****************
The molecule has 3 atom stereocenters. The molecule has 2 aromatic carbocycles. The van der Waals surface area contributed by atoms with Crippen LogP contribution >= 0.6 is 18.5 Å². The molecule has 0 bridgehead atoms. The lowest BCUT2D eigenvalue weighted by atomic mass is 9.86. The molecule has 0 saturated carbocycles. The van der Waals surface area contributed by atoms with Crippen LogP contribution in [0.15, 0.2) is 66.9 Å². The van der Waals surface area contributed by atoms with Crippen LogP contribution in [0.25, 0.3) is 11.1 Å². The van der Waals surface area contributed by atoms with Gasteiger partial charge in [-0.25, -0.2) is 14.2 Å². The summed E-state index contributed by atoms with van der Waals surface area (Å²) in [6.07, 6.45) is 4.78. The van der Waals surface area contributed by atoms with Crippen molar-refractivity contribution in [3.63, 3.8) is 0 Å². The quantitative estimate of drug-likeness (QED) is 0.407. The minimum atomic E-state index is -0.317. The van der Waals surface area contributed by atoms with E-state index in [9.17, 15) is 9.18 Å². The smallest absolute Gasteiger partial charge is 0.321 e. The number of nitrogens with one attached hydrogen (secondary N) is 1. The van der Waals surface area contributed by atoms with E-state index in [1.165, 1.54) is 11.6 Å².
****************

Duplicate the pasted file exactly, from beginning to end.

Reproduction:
The molecule has 3 atom stereocenters. The molecule has 2 aromatic carbocycles. The van der Waals surface area contributed by atoms with Crippen LogP contribution >= 0.6 is 18.5 Å². The molecule has 0 bridgehead atoms. The lowest BCUT2D eigenvalue weighted by atomic mass is 9.86. The molecule has 0 saturated carbocycles. The van der Waals surface area contributed by atoms with Crippen LogP contribution in [0.15, 0.2) is 66.9 Å². The van der Waals surface area contributed by atoms with Crippen LogP contribution in [0.25, 0.3) is 11.1 Å². The van der Waals surface area contributed by atoms with Gasteiger partial charge in [-0.25, -0.2) is 14.2 Å². The summed E-state index contributed by atoms with van der Waals surface area (Å²) in [6.07, 6.45) is 4.78. The van der Waals surface area contributed by atoms with Crippen molar-refractivity contribution in [3.63, 3.8) is 0 Å². The quantitative estimate of drug-likeness (QED) is 0.407. The minimum atomic E-state index is -0.317. The van der Waals surface area contributed by atoms with E-state index in [9.17, 15) is 9.18 Å². The smallest absolute Gasteiger partial charge is 0.321 e. The number of nitrogens with one attached hydrogen (secondary N) is 1. The van der Waals surface area contributed by atoms with E-state index in [1.165, 1.54) is 11.6 Å².